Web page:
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Improving Ms Estimates by Calibrating Variable-Period Magnitude Scales at Regional Distances

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Conference paper

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During the final year of our project, we have calibrated the use of surface-wave magnitudes Ms, measured at regional distances as a rapid and robust estimator of seismic moment. We have used the Russell 2006 variable period surface-wave magnitude formula to convert Ms to seismic-moment magnitude, Mw, at local to regional distances using global datasets. In this pilot study, the Russell Ms technology was applied to 169 North American events with 3.2 Mw 6.5 at distances ranging from 48 to 5,268 km. The technique uses a time-domain magnitude estimation procedure that employs zero-phase Butterworth filters to effectively measure Rayleigh-wave Airy phase amplitudes at local and near-regional distances e.g., 1000 km. This allows for surface wave magnitudes to be estimated within minutes of the initiation of a seismic event. Of the 7,370 event-station pairs, more than half 4,051 of the measurements were at distances 1,000 km. The Ms estimates were regressed against moment magnitudes Mw estimated from P-wave modeling andor Rayleigh- and Love-wave spectral amplitudes Herrmann et al., 2008. Mw can be estimated using the relationship Mw 1.951 0.649 Ms. The observed scatter in the estimated Mw was approximately 0.2 magnitude units. The residuals between true and Ms-predicted Mw have a definable faulting mechanism effect, especially when strike-slip events are compared to those with other mechanisms. Preliminary results suggest that our MsMw relationship for North America is also transportable to the Middle East and the Korean Peninsula. We have also determined a methodology to estimate the Ms detection thresholds for the Russell formula. Broadband noise estimates for any seismic station, which are typically in units of acceleration m2s3 and decibels, can be converted to nanometers nm and input into the Russell equation for variable-period surface waves.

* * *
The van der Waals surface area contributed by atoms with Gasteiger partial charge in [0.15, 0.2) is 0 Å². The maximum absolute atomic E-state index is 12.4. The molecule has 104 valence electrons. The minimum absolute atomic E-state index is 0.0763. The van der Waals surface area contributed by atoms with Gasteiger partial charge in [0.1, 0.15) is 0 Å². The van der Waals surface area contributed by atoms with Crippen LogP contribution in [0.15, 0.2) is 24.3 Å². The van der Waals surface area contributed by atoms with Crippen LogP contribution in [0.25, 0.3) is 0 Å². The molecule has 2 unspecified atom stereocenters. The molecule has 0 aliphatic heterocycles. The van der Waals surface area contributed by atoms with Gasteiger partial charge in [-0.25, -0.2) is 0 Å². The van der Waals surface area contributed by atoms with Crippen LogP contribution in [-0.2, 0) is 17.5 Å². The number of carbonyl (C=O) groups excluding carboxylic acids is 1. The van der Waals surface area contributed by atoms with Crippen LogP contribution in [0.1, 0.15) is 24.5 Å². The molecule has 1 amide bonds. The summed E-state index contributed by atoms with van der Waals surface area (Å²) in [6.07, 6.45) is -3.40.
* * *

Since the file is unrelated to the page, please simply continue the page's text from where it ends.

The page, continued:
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  • Seismology

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